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Re: Exponents in <number>

From: fantasai <fantasai.lists@inkedblade.net>
Date: Fri, 05 Sep 2008 20:27:33 -0700
Message-ID: <48C1F8A5.3080409@inkedblade.net>
To: Dean Jackson <dino@grorg.org>
CC: www-style@w3.org, "Tab Atkins Jr." <jackalmage@gmail.com>

Dean Jackson wrote:
> 
>>> I'm curious - do you have *any* use-cases for a number that can't be 
>>> plainly stated without exponents?
>>
>> As tempting as it is to sit around all day reading specifications and 
>> looking for inconsistencies, I actually did come across this in real 
>> content. In this case is was for implementing getComputedStyle.
>>
>> Of course, this doesn't mean plainly stating the number is impossible. 
>> I just think that exponents are more user friendly than something like 
>> 0.000000000000001234.
> 
> Another reason to allow this is that most implementors will use 
> printf-type library methods to convert floating point numbers for output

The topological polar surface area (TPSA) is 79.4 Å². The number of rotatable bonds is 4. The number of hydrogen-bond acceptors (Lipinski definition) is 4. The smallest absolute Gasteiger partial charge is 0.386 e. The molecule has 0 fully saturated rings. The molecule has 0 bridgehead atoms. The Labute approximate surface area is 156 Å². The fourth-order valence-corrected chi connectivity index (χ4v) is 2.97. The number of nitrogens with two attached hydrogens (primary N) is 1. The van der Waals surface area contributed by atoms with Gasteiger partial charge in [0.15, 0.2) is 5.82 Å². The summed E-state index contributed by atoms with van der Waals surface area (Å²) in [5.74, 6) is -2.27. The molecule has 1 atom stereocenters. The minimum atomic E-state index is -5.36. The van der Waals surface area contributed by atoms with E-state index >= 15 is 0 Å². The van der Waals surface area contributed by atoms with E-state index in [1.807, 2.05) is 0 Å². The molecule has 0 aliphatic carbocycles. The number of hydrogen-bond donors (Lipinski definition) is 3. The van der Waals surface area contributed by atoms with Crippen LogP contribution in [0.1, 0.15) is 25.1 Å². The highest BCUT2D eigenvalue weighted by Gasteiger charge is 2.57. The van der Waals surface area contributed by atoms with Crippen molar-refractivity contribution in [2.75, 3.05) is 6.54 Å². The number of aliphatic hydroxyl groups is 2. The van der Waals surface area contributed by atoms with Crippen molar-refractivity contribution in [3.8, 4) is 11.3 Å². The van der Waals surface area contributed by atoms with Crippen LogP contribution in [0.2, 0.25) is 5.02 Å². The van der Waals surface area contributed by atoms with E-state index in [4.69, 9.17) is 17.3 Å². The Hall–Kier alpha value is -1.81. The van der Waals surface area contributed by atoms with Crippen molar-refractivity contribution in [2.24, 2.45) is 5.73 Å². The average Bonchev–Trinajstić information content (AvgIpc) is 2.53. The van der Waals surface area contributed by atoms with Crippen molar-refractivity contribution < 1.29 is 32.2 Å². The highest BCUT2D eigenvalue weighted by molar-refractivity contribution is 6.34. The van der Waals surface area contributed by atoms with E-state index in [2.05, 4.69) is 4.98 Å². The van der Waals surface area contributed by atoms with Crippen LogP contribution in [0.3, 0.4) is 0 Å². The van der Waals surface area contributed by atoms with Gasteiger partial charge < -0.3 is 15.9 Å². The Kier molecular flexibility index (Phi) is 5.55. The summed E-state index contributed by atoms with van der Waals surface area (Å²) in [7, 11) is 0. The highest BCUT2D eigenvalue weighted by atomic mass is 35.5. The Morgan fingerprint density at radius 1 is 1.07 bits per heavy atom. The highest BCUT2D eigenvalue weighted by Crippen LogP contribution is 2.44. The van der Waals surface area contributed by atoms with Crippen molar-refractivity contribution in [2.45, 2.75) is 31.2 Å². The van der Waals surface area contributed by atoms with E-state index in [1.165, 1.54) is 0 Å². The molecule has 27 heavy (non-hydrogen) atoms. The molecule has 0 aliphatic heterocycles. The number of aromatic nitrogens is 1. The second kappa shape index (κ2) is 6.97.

> as strings. In these cases they'll want to control the number of 
> significant digits displayed and only exponential notation allows such 
> control for very big or small numbers.
> 
> We suspect this is why some browsers have actually implemented 
> exponential notation even though the specification doesn't allow it 
> (and, in the WebKit case for example, breaks round-tripping of computed 
> style at them moment).

Dean, what exactly is your use case here? What property needs to take
values so large or so small that exponentiation and significant digits
make a difference?

~fantasai
Received on Saturday, 6 September 2008 03:28:22 GMT

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